If our hypothesis—that the mythic Twrch Trwyth stood for a real Irish sub-king who engaged in a revenge raid against the British during Arthur’s reign—does have merit, how then are we to interpret the narrative of it as encapsulated in the Mabinogion? We must first recognize that the story as presented within Culhwch and Olwen has evolved orally over many centuries. Consequently, it garnered a thick patina of magical and folkloric beliefs and practices which were extraneous to the original narrative. It has also been subjected to the whims of a writer (or writers) with literary aspirations. Some scenes may have been included for dramatic effect or rhetorical flourish. Moreover, at times, the story also exhibits a distinct taste for whimsy and even slapstick. Bromwich and Evans, as well as others, have noted a penchant for word-play in the texts. Moreover, even a non-linguist can recognize elements in the story which smack of the absurd: for example, Penpingion, one of the porters at Arthur’s court, “goes about on his head to spare his feet.” The lengthy list of notables at Arthur’s court also goes on to an absurd length and includes the names of persons that smack of incongruity which a Medieval audience had to have known to be anachronistic. At present, we cannot know how many of the places in Wales named in the hunt were included simply because they were part of the ancient route through the Welsh highlands, vesus than how many were the site of actual skirmishes between the enraged Irish buccaneer and his pursuers.
With these caveats in mind, we would reconstruct the Twrch Trwyth Campaign as follows: a piratical raid by one of Arthur’s subordinate fleet commanders against a local Irish chieftain in southeastern Hibernia is successful, garnering booty in the form of gold, slaves and a cauldron (symbolic of both royal authority and abundance) but also results in the death of one of the sub-king’s sons who was the target of the raid. From Patrick’s famed “Letter to Coroticus,” we know that such raids by Brittonic leaders against Irish chieftains on the other side of the Irish Sea did take place during the fifth century. Arthur’s border captain having incurred the wrath of this Scotti sea-lord, the Irish chief, wrathful as an enraged boar and equally as dangerous, musters a large and powerful army. While the boar-king’s main motive is revenge, he probably succeeds in recruiting a number of neighboring sub-kings eager for gold, glory and a good fight.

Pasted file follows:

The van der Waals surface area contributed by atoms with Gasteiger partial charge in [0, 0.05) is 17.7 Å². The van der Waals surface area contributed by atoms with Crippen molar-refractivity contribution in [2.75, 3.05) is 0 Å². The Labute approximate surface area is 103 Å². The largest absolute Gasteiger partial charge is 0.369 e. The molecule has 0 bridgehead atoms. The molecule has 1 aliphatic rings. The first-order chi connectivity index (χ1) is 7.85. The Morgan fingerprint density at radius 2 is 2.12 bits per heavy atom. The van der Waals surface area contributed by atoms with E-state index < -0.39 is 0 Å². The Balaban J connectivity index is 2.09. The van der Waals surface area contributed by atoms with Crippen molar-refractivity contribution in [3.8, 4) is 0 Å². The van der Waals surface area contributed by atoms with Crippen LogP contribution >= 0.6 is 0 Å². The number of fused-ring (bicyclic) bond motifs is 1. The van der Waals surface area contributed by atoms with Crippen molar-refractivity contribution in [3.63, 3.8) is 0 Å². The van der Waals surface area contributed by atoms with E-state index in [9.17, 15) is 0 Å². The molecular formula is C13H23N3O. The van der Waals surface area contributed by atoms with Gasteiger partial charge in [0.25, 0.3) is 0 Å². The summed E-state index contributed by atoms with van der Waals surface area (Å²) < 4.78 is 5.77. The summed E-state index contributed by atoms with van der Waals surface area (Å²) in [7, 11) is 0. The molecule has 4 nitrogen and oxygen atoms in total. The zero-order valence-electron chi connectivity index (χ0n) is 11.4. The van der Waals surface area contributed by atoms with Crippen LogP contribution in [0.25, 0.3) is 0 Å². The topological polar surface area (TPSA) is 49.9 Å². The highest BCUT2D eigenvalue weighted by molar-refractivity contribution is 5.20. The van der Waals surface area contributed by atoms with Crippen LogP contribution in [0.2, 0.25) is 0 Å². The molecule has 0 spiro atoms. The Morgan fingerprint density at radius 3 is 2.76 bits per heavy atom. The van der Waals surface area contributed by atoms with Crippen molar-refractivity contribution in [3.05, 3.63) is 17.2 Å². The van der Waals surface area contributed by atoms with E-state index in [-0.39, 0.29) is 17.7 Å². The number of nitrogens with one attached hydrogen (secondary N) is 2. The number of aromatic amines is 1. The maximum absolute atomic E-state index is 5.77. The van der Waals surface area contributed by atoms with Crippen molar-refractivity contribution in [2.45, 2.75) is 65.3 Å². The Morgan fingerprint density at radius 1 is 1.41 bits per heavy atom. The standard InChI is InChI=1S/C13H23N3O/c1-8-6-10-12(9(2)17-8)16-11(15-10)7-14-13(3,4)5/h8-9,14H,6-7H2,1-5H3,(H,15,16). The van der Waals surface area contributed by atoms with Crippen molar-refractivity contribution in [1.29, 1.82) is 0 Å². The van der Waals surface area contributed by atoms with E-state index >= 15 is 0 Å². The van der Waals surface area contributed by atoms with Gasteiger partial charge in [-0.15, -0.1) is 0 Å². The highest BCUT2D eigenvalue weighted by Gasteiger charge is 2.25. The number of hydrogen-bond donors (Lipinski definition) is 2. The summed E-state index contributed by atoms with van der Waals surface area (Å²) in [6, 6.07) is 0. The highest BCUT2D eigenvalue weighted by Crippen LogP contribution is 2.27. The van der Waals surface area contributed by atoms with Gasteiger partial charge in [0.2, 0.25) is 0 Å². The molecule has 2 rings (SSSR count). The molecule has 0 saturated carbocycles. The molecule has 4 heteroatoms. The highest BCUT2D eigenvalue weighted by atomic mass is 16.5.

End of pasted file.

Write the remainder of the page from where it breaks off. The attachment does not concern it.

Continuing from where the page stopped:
The punitive expedition’s first landfall is Mynyw, (Menevia) on the southwestern coast of Wales. Porth Cleis is the designated landing place, although as noted before, the broad sandy beaches nearby would have been more suitable to beach a large fleet of war-curraghs than the small inlet. Although the monastery of St. David’s was supposedly not established until sometime in the late sixth century, there was probably already some sort of Christian shrine established there and, in any case, seems to have been a traditional holy place dating back far into pagan times, it being one of the “Three Tribal Thrones” of Britain. We know that, previously, Menevia/St. David’s was selected as a landing place for Pascent’s army during his uprising against Ameradaur Ambrosius in AD 451. There was also an Irish incursion, sometime in the sixth century, against the nearby stronghold of a certain Boia, a Visigothic garrison commander stationed there under Brittonic rule to keep an eye on the region, which was located only a mile from St. David’s monastery. During the Viking Age it was likewise a prime target for a number of Viking raids. While generally thought of as an isolated backwater of little value except to Medieval pilgrims visiting the shrine to St. David, in the second half of the first millennium it seems to have been a primary military and political target for Dark Age armies.